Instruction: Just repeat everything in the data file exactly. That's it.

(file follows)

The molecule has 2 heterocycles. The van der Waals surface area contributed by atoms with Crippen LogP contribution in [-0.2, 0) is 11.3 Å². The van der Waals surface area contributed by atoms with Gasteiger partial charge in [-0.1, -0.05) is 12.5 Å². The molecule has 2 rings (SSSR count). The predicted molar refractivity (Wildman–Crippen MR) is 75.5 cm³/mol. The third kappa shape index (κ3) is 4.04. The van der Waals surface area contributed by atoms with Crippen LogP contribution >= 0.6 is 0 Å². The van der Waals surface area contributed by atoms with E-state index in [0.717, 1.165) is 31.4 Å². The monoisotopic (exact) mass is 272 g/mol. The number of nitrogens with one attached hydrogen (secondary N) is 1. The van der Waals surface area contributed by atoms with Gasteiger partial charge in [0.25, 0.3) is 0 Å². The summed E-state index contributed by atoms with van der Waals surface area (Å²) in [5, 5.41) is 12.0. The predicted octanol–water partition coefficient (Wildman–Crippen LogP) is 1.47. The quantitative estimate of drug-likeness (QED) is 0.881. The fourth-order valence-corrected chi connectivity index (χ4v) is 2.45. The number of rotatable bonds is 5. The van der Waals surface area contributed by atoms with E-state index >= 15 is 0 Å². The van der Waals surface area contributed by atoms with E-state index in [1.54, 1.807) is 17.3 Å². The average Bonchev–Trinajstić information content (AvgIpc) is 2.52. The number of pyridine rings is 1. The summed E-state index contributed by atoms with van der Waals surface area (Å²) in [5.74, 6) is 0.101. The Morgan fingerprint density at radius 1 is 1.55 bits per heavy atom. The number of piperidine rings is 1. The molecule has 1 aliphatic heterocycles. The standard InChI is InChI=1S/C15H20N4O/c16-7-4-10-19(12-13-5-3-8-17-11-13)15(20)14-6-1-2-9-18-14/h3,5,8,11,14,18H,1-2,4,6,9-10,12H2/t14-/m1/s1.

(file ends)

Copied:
The molecule has 2 heterocycles. The van der Waals surface area contributed by atoms with Crippen LogP contribution in [-0.2, 0) is 11.3 Å². The van der Waals surface area contributed by atoms with Gasteiger partial charge in [-0.1, -0.05) is 12.5 Å². The molecule has 2 rings (SSSR count). The predicted molar refractivity (Wildman–Crippen MR) is 75.5 cm³/mol. The third kappa shape index (κ3) is 4.04. The van der Waals surface area contributed by atoms with Crippen LogP contribution >= 0.6 is 0 Å². The van der Waals surface area contributed by atoms with E-state index in [0.717, 1.165) is 31.4 Å². The monoisotopic (exact) mass is 272 g/mol. The number of nitrogens with one attached hydrogen (secondary N) is 1. The van der Waals surface area contributed by atoms with Gasteiger partial charge in [0.25, 0.3) is 0 Å². The summed E-state index contributed by atoms with van der Waals surface area (Å²) in [5, 5.41) is 12.0. The predicted octanol–water partition coefficient (Wildman–Crippen LogP) is 1.47. The quantitative estimate of drug-likeness (QED) is 0.881. The fourth-order valence-corrected chi connectivity index (χ4v) is 2.45. The number of rotatable bonds is 5. The van der Waals surface area contributed by atoms with E-state index >= 15 is 0 Å². The van der Waals surface area contributed by atoms with E-state index in [1.54, 1.807) is 17.3 Å². The average Bonchev–Trinajstić information content (AvgIpc) is 2.52. The number of pyridine rings is 1. The summed E-state index contributed by atoms with van der Waals surface area (Å²) in [5.74, 6) is 0.101. The Morgan fingerprint density at radius 1 is 1.55 bits per heavy atom. The number of piperidine rings is 1. The molecule has 1 aliphatic heterocycles. The standard InChI is InChI=1S/C15H20N4O/c16-7-4-10-19(12-13-5-3-8-17-11-13)15(20)14-6-1-2-9-18-14/h3,5,8,11,14,18H,1-2,4,6,9-10,12H2/t14-/m1/s1.